From Gray to Green: Bringing Recycled Water Closer to Home
Author: Chad Kennedy, Landscape Architect
Following years of severe drought, water restrictions, and record reservoir lows, a much needed wet winter kissed the parched California landscape, bringing renewed life and color to a very dull and lifeless landscape. Grassy foothills have returned to their picturesque green, deserts blossomed in the spring with brilliant shows of rare wild flowers and dry creeks and rivers now flow with life giving nectar. What a stark difference the weather can bring in less than a year. Though many are breathing a sigh of relief that the epic California drought is over, the impact was felt so intensely that there is no turning back to the way things were done before. Long gone are the days of unrestricted irrigation, unmetered water, and watered sidewalks. Water stewardship education, water law, and landscape codes were changed in such a way that pre-drought landscapes are not allowed or even feasible. This societal change in how we view water has led to even greater opportunities for positive water management through technologies, and creative thinking about how water is used at the residential level.
The "low hanging fruit" of water conservation, landscape water use, was addressed quite heavily during the drought years and has been drastically reduced in comparison to 10 years ago. On average, Californians use upwards of 50,000 gallons of water per person annually, which is dramatically down from numbers in 2010 that were closer to 63,000 gallons per year1. Landscape irrigation, however, is only one of many uses for water in and around the home. What can be said of the hundreds of thousands of gallons of water used to bath and shower, flush toilets, clean dishes, cook meals, and wash clothes? All of these daily actions require a great deal of water, which is most often clean potable water pumped from groundwater aquifers or treated from surface water sources. One method for addressing these water uses is to focus on the quality of water required for each use and the resulting water quality.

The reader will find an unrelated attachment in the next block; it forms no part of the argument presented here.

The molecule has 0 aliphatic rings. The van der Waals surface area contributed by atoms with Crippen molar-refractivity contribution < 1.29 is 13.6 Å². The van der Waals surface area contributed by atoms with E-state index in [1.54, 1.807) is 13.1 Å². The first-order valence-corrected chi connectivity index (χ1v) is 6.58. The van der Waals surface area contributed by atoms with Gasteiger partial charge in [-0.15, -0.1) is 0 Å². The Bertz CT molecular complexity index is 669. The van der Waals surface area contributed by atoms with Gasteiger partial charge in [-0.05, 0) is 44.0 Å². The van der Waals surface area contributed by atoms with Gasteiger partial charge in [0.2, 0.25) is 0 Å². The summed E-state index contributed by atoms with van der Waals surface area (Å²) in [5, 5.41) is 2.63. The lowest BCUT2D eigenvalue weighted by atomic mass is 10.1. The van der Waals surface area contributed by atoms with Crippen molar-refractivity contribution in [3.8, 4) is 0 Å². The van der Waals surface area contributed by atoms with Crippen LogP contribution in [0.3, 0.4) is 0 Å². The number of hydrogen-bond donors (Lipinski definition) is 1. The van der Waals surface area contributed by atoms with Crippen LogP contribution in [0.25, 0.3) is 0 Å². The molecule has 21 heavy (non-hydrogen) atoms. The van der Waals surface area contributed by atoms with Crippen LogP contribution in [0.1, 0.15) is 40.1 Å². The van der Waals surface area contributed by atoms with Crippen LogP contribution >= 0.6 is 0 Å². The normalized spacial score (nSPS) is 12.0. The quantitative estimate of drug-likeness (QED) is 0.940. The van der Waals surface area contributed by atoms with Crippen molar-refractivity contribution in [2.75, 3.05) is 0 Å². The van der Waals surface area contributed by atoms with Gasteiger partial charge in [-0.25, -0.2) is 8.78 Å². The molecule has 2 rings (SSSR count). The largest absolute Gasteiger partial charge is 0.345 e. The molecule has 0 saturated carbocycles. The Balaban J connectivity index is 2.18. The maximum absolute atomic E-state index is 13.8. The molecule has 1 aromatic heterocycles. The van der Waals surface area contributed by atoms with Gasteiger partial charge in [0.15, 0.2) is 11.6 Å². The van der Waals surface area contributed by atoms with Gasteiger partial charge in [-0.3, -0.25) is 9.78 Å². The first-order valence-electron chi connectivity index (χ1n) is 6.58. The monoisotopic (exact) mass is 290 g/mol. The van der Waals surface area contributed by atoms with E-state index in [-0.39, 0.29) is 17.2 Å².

Water Source Requirements- Most of our water use does actually require sanitary potable water in order to avoid health issues (cooking, bathing, etc.), however, some water use does not. Flushing of toilets and outdoor landscape irrigation are two heavy water uses that do not require potable water for complete functionality. Instead, they can utilize alternative water sources such as rain harvesting, runoff collection, and gray water recycling. These water sources have been fairly readily available for commercial applications, but due to filtering and cleansing limitations, have only recently been available for residential applications. One of the major limiting factors of alternative water sources is consistent availability. Rain harvesting and stormwater capture is seasonal in California and requires large storage units for sustained use. Click here for an example. Gray water reuse, on the other hand, can be replenished daily if planned for correctly. In fact, one residential cleansing system on the market today Nexus eWater can provide an additional 72,000 gallons of water annually (based on a 4 bedroom home) at volumes of up to 200 gallons per day for use in toilets and in the landscape.
Infrastructure Requirements- In order to capitalize on the availability of gray water, it needs to be captured before it is deposited into the sewer system. The most likely sources of gray water in a residential structure are the bathroom sinks, bathtubs, showers, and washing machines. Black water sources, such as the kitchen sink, dishwasher, and toilets, should be plumbed directly to the sewer system and not reused. Gray water sources should be plumbed separately from black water with purple pipe and deposited into a cleansing system for re-use. Systems like the Nexus eWater system desoap, filter, and disinfect the water resulting in pressurized clean water. Local codes now allow for the use of this water at the residential level, however each municipality should be consulted as to local limitations. This technology is most easily installed on new construction projects, however, existing plumbing can often be retrofitted to accommodate, provided pipes are somewhat accessible.
Californian's have shown over the past decade that they are serious about water use. This sentiment continues as home owners, home builders, and land developers are embracing these types of technology, incorporating them into our everyday activities and creating a new era in how we view water.
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